The Covid-19 pandemic has decimated the US economy, and the recovery may take longer than initially suspected. However, currently, community banks have an opportunity to identify and win or retain longer-term, credit-worthy relationships at better credit spreads. There are also substantial challenges facing the entire banking industry.
When was the last time you changed your fees? Most banks, when setting fees on bank products and services start and end by taking a look at what selected competitors are doing. This method, while not a bad start, will almost always result in a suboptimal setting of fees. The reason for this is not only is your bank very difficult to compare to your competition, but your competition is likely doing the same thing. In this article, we look at practical considerations for banks looking to set or revise their current fee structure.
While many banks say they are all about developing a relationship, few have an account structure to support that claim. Since deposit values are heating up, we thought we would take a look at what a commercial relationship banking package looks like and how you can use the package to drive fees, balances and profitability performance. Structured the right way, a commercial banking package does your heavy lifting for you. It speeds up the sales process, promotes cross-sell, retention and performance.
Many banks work hard to have a low-cost deposit base only to undermine their efforts. One of the biggest mistakes banks make is to advertise an above market rate thereby not only shortening deposit duration and increasing negative convexity for that one account, but for the whole product offering.
Mispricing of small balance loans is the major problem facing our industry and is a drag on many banks. It is difficult to make a $50,000 loan profitable. Let’s consider a typical small business commercial loan example: a five-year loan for equipment with a 1% origination fee. To make a 15% risk-adjusted return on equity, a banker must price this loan at a minimum of a 7.75% spread using direct costs and assuming average credit. That is a thick spread and not only could make your bank less competitive but also potentially increases the risk.
If you are in retail, you spend a lot of time thinking about the most effective way to display your product and where to put the price. If you’re Tiffany’s, you put your products out there first, make consumers click into the display, or if you are in person, make them ask about the price. In this manner, the website or salesperson have a chance to explain the quality attributes of the product. However, if you are Amazon or most other retailers, you put your price first. The question is, what works best in banking?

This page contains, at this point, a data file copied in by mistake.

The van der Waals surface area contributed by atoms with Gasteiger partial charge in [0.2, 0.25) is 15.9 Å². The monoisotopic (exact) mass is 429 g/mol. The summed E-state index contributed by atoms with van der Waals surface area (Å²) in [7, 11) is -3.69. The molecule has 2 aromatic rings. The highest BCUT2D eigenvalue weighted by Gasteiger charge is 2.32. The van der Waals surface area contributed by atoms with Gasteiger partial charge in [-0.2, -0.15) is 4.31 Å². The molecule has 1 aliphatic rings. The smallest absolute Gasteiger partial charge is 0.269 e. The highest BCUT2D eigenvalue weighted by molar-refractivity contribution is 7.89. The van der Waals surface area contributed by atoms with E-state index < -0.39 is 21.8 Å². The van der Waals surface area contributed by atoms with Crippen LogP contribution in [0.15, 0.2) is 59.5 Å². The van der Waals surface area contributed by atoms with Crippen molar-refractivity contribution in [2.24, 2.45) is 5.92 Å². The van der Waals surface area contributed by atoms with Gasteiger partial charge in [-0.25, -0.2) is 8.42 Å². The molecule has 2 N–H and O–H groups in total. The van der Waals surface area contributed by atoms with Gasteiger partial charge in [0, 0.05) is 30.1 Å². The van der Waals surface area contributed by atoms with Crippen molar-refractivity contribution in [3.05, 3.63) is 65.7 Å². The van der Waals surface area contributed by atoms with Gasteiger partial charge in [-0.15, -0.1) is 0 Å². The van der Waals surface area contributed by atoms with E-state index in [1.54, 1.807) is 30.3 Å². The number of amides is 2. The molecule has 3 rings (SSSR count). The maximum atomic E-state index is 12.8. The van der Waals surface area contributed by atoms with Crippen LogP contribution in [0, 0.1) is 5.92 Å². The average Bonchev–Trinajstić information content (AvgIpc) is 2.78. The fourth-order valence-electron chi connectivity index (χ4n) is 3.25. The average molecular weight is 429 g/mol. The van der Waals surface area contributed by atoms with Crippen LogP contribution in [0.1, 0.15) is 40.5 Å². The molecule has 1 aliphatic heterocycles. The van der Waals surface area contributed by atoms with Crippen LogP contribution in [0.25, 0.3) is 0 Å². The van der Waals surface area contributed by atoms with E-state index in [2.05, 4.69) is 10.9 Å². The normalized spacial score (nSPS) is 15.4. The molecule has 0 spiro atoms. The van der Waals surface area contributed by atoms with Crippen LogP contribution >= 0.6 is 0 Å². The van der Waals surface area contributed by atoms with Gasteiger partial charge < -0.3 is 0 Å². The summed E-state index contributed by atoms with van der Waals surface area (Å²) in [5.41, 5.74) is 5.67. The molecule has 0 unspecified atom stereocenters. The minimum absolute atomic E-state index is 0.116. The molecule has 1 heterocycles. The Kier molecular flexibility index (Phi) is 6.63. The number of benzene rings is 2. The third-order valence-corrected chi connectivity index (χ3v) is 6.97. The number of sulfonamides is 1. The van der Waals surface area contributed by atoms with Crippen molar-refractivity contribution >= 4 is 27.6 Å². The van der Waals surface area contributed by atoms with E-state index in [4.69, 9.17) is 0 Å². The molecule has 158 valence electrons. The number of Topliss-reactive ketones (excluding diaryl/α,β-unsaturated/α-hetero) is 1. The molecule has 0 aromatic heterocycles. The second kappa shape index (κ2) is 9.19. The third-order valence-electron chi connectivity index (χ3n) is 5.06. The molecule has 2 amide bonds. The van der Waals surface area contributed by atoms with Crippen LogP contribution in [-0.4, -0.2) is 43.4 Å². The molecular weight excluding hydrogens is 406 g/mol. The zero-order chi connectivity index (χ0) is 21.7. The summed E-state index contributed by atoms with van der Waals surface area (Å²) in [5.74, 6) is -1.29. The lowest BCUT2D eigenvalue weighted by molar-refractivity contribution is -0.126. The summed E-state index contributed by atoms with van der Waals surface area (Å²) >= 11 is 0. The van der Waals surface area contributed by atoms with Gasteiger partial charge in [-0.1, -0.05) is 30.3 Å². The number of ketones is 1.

In a prior article where we tested “odd digit” account pricing, we showed that conversion rates were almost twice as high when we used a $1.99 price point for a product compared to $2.00 (HERE). We previously also showed the importance for banks to show their pricing easily on their website. We received many comments on these blogs about our use of $12.95 per month pricing versus $12.99 or $13.00.
We recently worked with a bank that was closing a multi-million dollar commercial loan. Exactly one day before the scheduled loan closing we met with the borrower to discuss the final steps to closing and funding. We were astonished to learn that the borrower did not know how the loan would be priced or what index would be used to set the rate. Except for the short commitment letter, the borrower had not reviewed any marketing materials from the bank. The borrower did not know the conditions or covenants for the loan and knew only the amort
Pick up almost any survey, from Pew to JD Power and you will find that deposit account fees are a significant driver of customer satisfaction. Often it is a major factor in choosing or leaving a bank. Unfortunately, many banks set their fees according to where their competitors are. If your bank does this understand that it is based on the fact that your competitors know what they are doing. The logic also presupposes that you are exactly like your competitor in terms of customer, geography, goals and strategy.
There is an opening scene in Sharknado where an Eastern European fisherman and an Asian businessman are on a boat negotiating the classic cliché-filled shady business transaction. Negotiations are over in about 10 seconds, which is good because it is right before a shark washes up on the deck and starts eating people. Other than how fast these negotiations concluded, the rest of the movie was pretty realistic.